As Apple (NASDAQ:AAPL) awaits a verdict in its e-books antitrust trial, some Apple watchers have wondered aloud why Apple ever chose to fight the U.S. Department of Justice’s antitrust lawsuit. After all, many companies would still rather settle a lawsuit — even if it’s bogus — based simply on a cost-benefit analysis of going through a trial.
Many observers expected the Cupertino-based company to settle with the government since the five other defendants that were charged in the same conspiracy have all settled with the government. Since the government alleges that the various publishers were coordinating their price-fixing conspiracy by using Apple executive Eddy Cue as a go-between, it stands to reason that the primary instigator of the conspiracy would also be found guilty after the five co-conspirators already admitted their guilt.
Apple’s chances of winning seemed slim even before the trial started. U.S. District Judge Denise Cote told the parties before the trial began that she believed “the government will be able to show at trial direct evidence that Apple knowingly participated in and facilitated a conspiracy to raise prices of e-books, and that the circumstantial evidence in this case, including the terms of the agreements, will confirm that.”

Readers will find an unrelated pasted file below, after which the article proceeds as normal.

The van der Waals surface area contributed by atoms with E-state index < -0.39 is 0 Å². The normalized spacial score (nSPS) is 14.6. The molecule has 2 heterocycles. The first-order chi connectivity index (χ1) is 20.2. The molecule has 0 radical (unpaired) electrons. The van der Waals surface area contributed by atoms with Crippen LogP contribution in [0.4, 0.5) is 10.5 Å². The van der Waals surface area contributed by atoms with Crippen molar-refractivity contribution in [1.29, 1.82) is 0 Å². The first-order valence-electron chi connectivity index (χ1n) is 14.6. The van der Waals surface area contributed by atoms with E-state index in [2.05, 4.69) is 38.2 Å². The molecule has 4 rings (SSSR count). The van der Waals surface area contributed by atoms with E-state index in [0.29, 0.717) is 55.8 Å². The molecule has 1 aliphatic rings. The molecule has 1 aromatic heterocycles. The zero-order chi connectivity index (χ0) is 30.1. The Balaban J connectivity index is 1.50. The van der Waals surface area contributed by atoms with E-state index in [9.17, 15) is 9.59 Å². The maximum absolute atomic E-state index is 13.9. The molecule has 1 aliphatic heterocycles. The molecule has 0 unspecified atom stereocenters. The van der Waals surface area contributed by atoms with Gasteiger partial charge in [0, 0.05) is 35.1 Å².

The cost of the trial and the preponderance of the evidence led some commentators to suggest that Apple was only continuing its battle in order to protect the legacy of Steve Jobs. However, Jessica E. Lessin at The Wall Street Journal points out that there is a lot more at stake for Apple than its “tiny digital-books business.”
She notes that Apple’s e-book pricing negotiations with the various publishers are similar to how the tech company conducts negotiations in many other markets. In this sense, Apple is not just fighting the e-book antitrust charges; it is fighting for its future right to participate in tough business negotiations.
Without the ability to use “most-favored nation” clauses in its contracts, Apple would be much less competitive against rivals like Amazon (NASDAQ:AMZN). Apple lawyer Orin Snyder acknowledged the wider implications that a guilty verdict would have for Apple when he stated in his closing argument that a decision against Apple would create “a chilling and confounding effect not only on commerce” but on “content markets throughout this country.”
On the other hand, Apple’s decision to fight the charges could also backfire. If Apple had chosen to settle with the government, it most likely would have had to pay a large one-time penalty. However, if Apple is found guilty in this trial, it will be exposed to private lawsuits from consumers, as well as possible antitrust compliance monitoring by the government.
Although the trial phase has concluded, it could take up to several months before the judge renders a decision according to the court’s PR officer. Apple shares closed up 0.70 percent, or $2.75, at $396.53 on Friday. Here’s how Apple has traded over the past week.
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